The Top 3 Indian Soups For Cold Weather

When the temperature dips and you’ve just got in from the cold, there’s nothing better than a steaming bowl of warming soup. Healthy, nutritious and oh-so tasty, a delicious soup simultaneously soothes and relaxes you – it’s the ultimate comfort food if you are feeling rundown or poorly.

Indian soups are a staple of the country’s cuisine. With the range of mouth-watering spices and unique ingredients that can be found throughout the land, each region has its own favorites – but there are some recipes that are popular all over.

Here in the UK we have been taking leaves out of = Indian chefs’ cookbooks for many years. Take the famous mulligatawny soup, for instance; the name actually comes from the Tamil language, roughly translating as ‘pepper water’ and was originally derived from a spiced meat gravy with added onions and usually served along with rice. The English adapted this recipe so that now, we would consider mulligatawny to be a thick, curried soup.

But there are many other soups to choose from in the Indian recipe repertoire. Why not try one of our favorite 3 Indian soups, before the weather turns warmer in spring?

The Top 3 Indian Soups For Cold Weather

  • Rasam

This classic soup actually goes under a variety of different names such as chaaru, sarru and kabir. There are many different variations but traditionally, rasam is a popular South Indian recipe created from tamarind juice, tomatoes and liberal sprinkles of spices including pepper and cumin.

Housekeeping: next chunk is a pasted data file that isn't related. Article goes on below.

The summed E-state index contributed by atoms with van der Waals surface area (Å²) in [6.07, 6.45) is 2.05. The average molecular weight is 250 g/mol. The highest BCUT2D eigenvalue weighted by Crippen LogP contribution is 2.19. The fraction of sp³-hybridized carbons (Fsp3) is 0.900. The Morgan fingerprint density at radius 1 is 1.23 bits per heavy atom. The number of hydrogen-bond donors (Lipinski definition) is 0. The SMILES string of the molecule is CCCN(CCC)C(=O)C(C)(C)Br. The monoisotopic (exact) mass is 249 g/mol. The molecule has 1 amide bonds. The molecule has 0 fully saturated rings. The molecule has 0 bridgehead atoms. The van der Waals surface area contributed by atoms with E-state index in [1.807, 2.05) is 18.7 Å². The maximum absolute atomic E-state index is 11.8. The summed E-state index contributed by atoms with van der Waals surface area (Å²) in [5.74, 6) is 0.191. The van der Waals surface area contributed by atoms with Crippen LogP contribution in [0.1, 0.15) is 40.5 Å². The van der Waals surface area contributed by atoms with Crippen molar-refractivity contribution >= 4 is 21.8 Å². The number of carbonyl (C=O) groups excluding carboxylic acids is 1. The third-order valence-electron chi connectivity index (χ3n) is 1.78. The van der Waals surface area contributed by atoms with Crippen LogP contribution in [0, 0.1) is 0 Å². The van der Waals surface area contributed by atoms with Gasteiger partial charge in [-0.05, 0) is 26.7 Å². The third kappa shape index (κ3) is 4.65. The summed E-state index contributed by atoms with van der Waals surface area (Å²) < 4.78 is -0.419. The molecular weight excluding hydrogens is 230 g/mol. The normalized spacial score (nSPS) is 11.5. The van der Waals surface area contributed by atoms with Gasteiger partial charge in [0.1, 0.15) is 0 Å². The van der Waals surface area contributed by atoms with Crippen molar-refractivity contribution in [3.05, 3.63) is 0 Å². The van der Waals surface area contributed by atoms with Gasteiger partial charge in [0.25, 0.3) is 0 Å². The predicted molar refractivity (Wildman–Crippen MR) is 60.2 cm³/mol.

To give the soup some bulk, cooked lentils and chopped vegetables are added – you can get as creative as you like, although pulses and greens tend to work best. If a little heat is what you desire then don’t forget to add some chillies – ideal if you want to sweat out a nasty cold.

  • Khumb Nimbu Ka Ras

This creamy, mushroom soup is chock-full of nutrients and is an excellent source of Vitamin D for those wintry months when the sun most certainly does not have his hat on. Vitamin D is vital for a strong immune system and healthy bones.

Mushrooms are fried with garlic and onions before mixing with water and bringing to a boil. To top of this dish add a dollop of cream, a smattering of spices and fresh coriander for garnish.

  • Murgh Makkai Shorba

Sweetcorn soup is also a popular element of Chinese cuisine and this dish is likely to have been amalgamated from the influence of both culinary traditions. Sweetcorn is a popular vegetable throughout India with grilled, corn-on-the-cob often sold at roadsides, complete with a knob of melting butter or ghee.

Fry garlic and cumin seeds until they sizzle and pop before adding corn paste and a sprinkling of turmeric. Chicken stock and some shredded chicken breast adds nutrition to this tasty dish, whilst a garnish of coriander adds freshness and colour.

The soups of India tend to utilise seasonal ingredients particular to various regions. You can find similar dishes making use of fresh, British ingredients at some of London’s best Indian fine dining restaurants. With the range of innovative recipes on offer featuring the whole spectrum of distinctive Indian spices, you can be sure if you come in from the cold and book a table, you certainly won’t regret it.